‘You could pick a woman’s weld, because it was neat and even, whereas the men’s were a bit rough’ — American veteran of the Richmond shipyards
All hands on board
President Franklin Roosevelt called it a date that will live in infamy. He was referring to the Japanese bombing of Pearl Harbour in December 1941. Not only did the event jolt America into the war, it also started a gender revolution.
With men joining the services in their tens of thousands, gaps opened up in the labour force and women steadily moved into the jobs they had vacated.
Factories were rapidly converted to war production and in Richmond, California, ship building became a huge industry.
Single women, and later married women, were encouraged to join the labour force and they patriotically flocked to the cause.
Women in the work force
Women had long been involved in paid jobs such as office work, nursing, teaching, clothing manufacture and domestic service, but not in heavy industry.
Rosie the Riveter and Wendy the Welder were symbols of the campaign to get women into manufacturing and other jobs for the war effort. However, many men took a lot of convincing about working alongside females.
But the severe shortage of workers and the need to rapidly produce ships, aircraft and other war materiel, broke down the gender bias and single women became an integral part of labour force.
Nevertheless, other prejudices needed to be overcome
- married women working
- Blacks working alongside Whites. (At the time the armed services were segregated.)
In the face of the country’s denial of civil right to its minorities, America’s condemnation of Nazi oppression looked increasingly hypocritical. Rosie the Riveter pamphlet.
Roosevelt stepped in with an executive order early in the war which required fair hiring in the defense industries.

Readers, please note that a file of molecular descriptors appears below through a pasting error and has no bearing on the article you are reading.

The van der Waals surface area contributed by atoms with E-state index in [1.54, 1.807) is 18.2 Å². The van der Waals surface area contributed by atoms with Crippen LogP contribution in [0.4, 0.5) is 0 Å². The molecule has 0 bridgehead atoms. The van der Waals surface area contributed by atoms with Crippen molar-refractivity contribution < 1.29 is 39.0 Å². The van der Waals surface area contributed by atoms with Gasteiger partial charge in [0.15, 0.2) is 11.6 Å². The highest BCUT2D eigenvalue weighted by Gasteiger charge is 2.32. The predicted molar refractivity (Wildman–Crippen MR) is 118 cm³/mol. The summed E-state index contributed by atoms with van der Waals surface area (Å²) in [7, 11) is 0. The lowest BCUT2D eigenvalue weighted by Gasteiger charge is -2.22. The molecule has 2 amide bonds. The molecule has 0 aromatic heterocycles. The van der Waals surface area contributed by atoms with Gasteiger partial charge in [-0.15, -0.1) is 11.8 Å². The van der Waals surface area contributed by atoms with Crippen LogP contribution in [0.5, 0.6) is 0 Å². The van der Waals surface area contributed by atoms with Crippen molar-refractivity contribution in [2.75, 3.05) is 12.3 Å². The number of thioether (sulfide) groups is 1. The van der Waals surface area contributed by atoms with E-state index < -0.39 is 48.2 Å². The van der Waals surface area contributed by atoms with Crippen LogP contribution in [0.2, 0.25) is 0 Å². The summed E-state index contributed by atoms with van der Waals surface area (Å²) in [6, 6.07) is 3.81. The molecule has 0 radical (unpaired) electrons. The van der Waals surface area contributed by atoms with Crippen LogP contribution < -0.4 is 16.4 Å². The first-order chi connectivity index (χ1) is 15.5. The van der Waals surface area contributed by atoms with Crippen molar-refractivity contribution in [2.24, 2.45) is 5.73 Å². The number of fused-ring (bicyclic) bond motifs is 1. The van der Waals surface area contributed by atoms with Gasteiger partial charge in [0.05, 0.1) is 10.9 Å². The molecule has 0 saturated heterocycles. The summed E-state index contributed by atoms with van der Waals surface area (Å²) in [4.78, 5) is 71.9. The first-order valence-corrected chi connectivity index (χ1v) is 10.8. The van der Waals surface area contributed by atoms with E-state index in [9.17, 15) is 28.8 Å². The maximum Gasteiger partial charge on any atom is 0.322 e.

This action and necessity saw the barriers fall, and soon men and women were working alongside each other: Whites, African Americans and Hispanics.
Women can do anything
American women took on any jobs that were offering.
A famous photo from the time shows women of different ethnicities with placards identifying their occupation:
- machinist, welder, riveter
- nurse, police officer, warehouse worker
- painter, rigger, pipe fitter
- electrician, tank cleaner, laborer
- coppersmith, shipfitter, burner
At the Kaiser Shipyards in Richmond, across the Bay from San Francisco, about 40% of the welders were females by 1944.
When the women were taken on for riveting and welding work, they were trained and required to join the boilermakers’ union!
Ultimately 6 million women were on payrolls around the country during the war years up to 1945.
A revolution had occurred in terms of gender roles, but there was still some prejudice.
In the famous photo mentioned above, the lady holding the LABORER sign was Black, and sadly Hispanics and Asians, as well as Blacks, were often placed in unskilled, lowly paid jobs.
There was also some workplace and housing discrimination.
A crucial role
The role of women in the home front labour force cannot be over-estimated.
Their importance was a key feature of the patriotic advertising to attract more and more into paid work:
- Do the job he left behind
- YOU MAKE THEM, WE’LL FLY THEM!
Women played a huge part in what was called The Arsenal of Democracy, and without them the US (and its Allies) may not have triumphed in World War Two.
(There is a Rosie the Riveter museum on the waterfront at Richmond where there were four large shipyards in the early1940. Richmond is readily accessible by BART train from San Francisco.)